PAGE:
“Due to potential emergency conditions that appear likely due to Hurricane Irma, South Carolina will make temporary exceptions to the regulations governing the importation and exportation of animals coming into and leaving South Carolina,” said State Veterinarian Boyd Parr. “All animals moving under these exceptions are expected to return to their state of origin no later than Sept. 30 unless the order is extended or revised.”

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Horses test positive for Equine Infectious Anemia in Kansas

The Kansas Department of Agriculture Division of Animal Health received confirmation from the National Veterinary Services Laboratory on Aug. 29 that two horses were confirmed positive for Equine Infectious Anemia. One horse is located in Finney County, and the other is located in Kearny County; both premises are under quarantine, and all other horses on site are being tested.

Earlier this month, six horses in Finney County tested positive for EIA. Since that time, KDA–DAH has conducted detailed surveillance, identifying and testing additional animals connected to the index case. Through this investigation, these two additional horses have been confirmed positive. Surveillance testing continues in the area.

KDA–DAH has established an EIA page on the KDA website at www.agriculture.ks.gov/EIA, where any future positives resulting from this investigation will be posted. The public will be notified of updates to that webpage via the KDA Twitter account, @KansasDeptofAg.

EIA is an incurable, infectious disease caused by a virus that can affect horses, donkeys, asses and other equine species. This virus destroys red blood cells and is spread through blood-to-blood contact, not through close proximity or casual contact. Clinical signs of EIA include fever, anemia and edema; however, affected horses may not show symptoms. All infected horses, including those which are asymptomatic, are carriers of the disease.

The virus can be transmitted from an infected equine to a “clean” equine by biting flies, the use of unsterilized or contaminated medical instruments, or through a blood transfusion. This disease does not affect humans. KDA has identified a prescribed surveillance area within one-half mile of the affected premises, and is working with local officials and horse owners to identify any other horses that may have been within that surveillance area in order to test those animals.

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Hurricane Harvey Animal Response Efforts Underway

 

AUSTIN – When Governor Abbott declared a preemptive state of disaster for 30 counties in advance of Tropical Depression Harvey; the Texas Animal Health Commission (TAHC) took the cue and accelerated preparations for what was predicted to be a major storm event. Under the State Emergency Management Plan, TAHC is the state’s coordinating agency for all disaster response issues related to animals, both large and small, including livestock, pets, and zoo animals. By the time Hurricane Harvey made landfall on Friday, August 25, the agency and its response partners were prepared for action.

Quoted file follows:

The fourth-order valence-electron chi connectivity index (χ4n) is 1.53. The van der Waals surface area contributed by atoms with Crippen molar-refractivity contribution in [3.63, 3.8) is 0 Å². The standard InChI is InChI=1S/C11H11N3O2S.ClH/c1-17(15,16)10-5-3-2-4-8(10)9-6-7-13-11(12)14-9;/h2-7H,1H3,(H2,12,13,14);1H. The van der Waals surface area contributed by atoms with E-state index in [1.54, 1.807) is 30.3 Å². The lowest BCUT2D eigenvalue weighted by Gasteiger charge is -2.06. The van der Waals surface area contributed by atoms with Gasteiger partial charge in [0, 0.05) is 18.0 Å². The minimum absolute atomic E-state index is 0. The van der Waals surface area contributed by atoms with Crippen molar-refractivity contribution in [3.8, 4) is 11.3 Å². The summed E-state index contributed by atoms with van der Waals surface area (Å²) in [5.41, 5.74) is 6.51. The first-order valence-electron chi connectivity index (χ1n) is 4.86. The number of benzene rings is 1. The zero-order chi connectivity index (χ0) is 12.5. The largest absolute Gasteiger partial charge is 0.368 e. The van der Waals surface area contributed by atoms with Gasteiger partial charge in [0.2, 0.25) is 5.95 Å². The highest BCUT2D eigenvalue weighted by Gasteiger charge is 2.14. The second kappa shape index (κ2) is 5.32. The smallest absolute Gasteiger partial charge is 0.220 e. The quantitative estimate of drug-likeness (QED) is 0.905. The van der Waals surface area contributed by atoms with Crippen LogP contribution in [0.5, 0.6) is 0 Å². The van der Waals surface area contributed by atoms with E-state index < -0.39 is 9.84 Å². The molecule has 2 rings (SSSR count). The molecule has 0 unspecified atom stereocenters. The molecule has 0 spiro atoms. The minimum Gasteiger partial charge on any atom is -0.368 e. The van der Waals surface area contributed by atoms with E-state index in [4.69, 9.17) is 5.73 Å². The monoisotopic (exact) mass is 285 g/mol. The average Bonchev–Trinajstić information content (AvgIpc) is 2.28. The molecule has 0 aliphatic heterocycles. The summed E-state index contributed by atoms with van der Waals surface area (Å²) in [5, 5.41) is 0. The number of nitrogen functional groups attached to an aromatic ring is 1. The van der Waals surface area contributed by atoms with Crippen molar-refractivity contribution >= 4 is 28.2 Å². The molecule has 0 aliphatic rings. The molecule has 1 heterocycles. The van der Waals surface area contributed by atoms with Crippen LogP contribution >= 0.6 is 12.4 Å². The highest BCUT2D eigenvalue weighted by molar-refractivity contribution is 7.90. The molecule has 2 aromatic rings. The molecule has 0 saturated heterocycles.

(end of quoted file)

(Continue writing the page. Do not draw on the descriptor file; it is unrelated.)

The storm proved to be even more severe than predicted, and TAHC quickly set up an Animal Response Operations Coordination Center (AROCC) at its headquarters in Austin. Through daily operations at the AROCC, TAHC is striving to meet animal related response needs by coordinating efforts of state, federal, industry, and non-governmental cooperators with an animal focus. The AROCC can be reached at 512-719-0799, or 800-550-8242, ext. 799. The AROCC connects with the Governor’s Division of Emergency Management, through agency State Operations Center (SOC) assigned personnel.

TAHC has boots on the ground in some of the hardest hit areas of the state where local authorities have authorized entry, assessing animal issues resulting from Hurricane Harvey. Agency personnel deployed and continue to work with local disaster district committees, calling on resources to meet animal related needs locally whenever possible.

For animal issues related to Hurricane Harvey, owners should call their local animal control officer or their local emergency operations center for assistance.

Strong winds and rising flood waters destroyed fences and displaced large numbers of livestock. TAHC is coordinating with Texas A&M AgriLife Extension to establish livestock supply points in areas of critical need, and with Texas Department of Agriculture to receive and distribute donations of hay and livestock feed. TAHC requested the services of Texas & Southwestern Cattle Raisers (TSCRA) Special Rangers to assist in capturing stray livestock and returning them to rightful owners.